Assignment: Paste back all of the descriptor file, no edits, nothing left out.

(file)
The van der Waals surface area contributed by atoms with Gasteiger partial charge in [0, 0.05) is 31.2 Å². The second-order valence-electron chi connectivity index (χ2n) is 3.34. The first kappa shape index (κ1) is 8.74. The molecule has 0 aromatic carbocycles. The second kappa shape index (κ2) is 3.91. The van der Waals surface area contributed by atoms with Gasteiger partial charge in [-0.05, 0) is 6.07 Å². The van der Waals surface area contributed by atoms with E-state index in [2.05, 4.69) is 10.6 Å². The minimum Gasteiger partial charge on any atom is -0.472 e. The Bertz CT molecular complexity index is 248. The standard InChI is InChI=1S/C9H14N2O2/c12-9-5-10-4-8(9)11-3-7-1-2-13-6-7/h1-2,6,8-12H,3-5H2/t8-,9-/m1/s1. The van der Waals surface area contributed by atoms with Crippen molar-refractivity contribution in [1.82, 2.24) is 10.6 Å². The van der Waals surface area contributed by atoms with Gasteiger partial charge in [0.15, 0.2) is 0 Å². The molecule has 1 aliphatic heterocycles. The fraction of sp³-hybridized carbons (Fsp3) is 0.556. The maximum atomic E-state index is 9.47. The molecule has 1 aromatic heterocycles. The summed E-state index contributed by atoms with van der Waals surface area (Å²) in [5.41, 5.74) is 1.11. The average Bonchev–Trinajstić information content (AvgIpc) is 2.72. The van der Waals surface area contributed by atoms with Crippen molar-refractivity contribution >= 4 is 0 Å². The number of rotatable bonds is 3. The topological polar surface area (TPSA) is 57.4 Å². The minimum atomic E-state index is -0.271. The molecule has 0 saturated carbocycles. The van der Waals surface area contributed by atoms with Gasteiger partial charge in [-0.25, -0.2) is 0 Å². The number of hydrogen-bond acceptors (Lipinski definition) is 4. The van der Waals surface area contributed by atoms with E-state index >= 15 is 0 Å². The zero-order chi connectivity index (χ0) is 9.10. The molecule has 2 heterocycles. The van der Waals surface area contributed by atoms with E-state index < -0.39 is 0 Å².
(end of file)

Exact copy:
The van der Waals surface area contributed by atoms with Gasteiger partial charge in [0, 0.05) is 31.2 Å². The second-order valence-electron chi connectivity index (χ2n) is 3.34. The first kappa shape index (κ1) is 8.74. The molecule has 0 aromatic carbocycles. The second kappa shape index (κ2) is 3.91. The van der Waals surface area contributed by atoms with Gasteiger partial charge in [-0.05, 0) is 6.07 Å². The van der Waals surface area contributed by atoms with E-state index in [2.05, 4.69) is 10.6 Å². The minimum Gasteiger partial charge on any atom is -0.472 e. The Bertz CT molecular complexity index is 248. The standard InChI is InChI=1S/C9H14N2O2/c12-9-5-10-4-8(9)11-3-7-1-2-13-6-7/h1-2,6,8-12H,3-5H2/t8-,9-/m1/s1. The van der Waals surface area contributed by atoms with Crippen molar-refractivity contribution in [1.82, 2.24) is 10.6 Å². The van der Waals surface area contributed by atoms with Gasteiger partial charge in [0.15, 0.2) is 0 Å². The molecule has 1 aliphatic heterocycles. The fraction of sp³-hybridized carbons (Fsp3) is 0.556. The maximum atomic E-state index is 9.47. The molecule has 1 aromatic heterocycles. The summed E-state index contributed by atoms with van der Waals surface area (Å²) in [5.41, 5.74) is 1.11. The average Bonchev–Trinajstić information content (AvgIpc) is 2.72. The van der Waals surface area contributed by atoms with Crippen molar-refractivity contribution >= 4 is 0 Å². The number of rotatable bonds is 3. The topological polar surface area (TPSA) is 57.4 Å². The minimum atomic E-state index is -0.271. The molecule has 0 saturated carbocycles. The van der Waals surface area contributed by atoms with Gasteiger partial charge in [-0.25, -0.2) is 0 Å². The number of hydrogen-bond acceptors (Lipinski definition) is 4. The van der Waals surface area contributed by atoms with E-state index >= 15 is 0 Å². The zero-order chi connectivity index (χ0) is 9.10. The molecule has 2 heterocycles. The van der Waals surface area contributed by atoms with E-state index < -0.39 is 0 Å².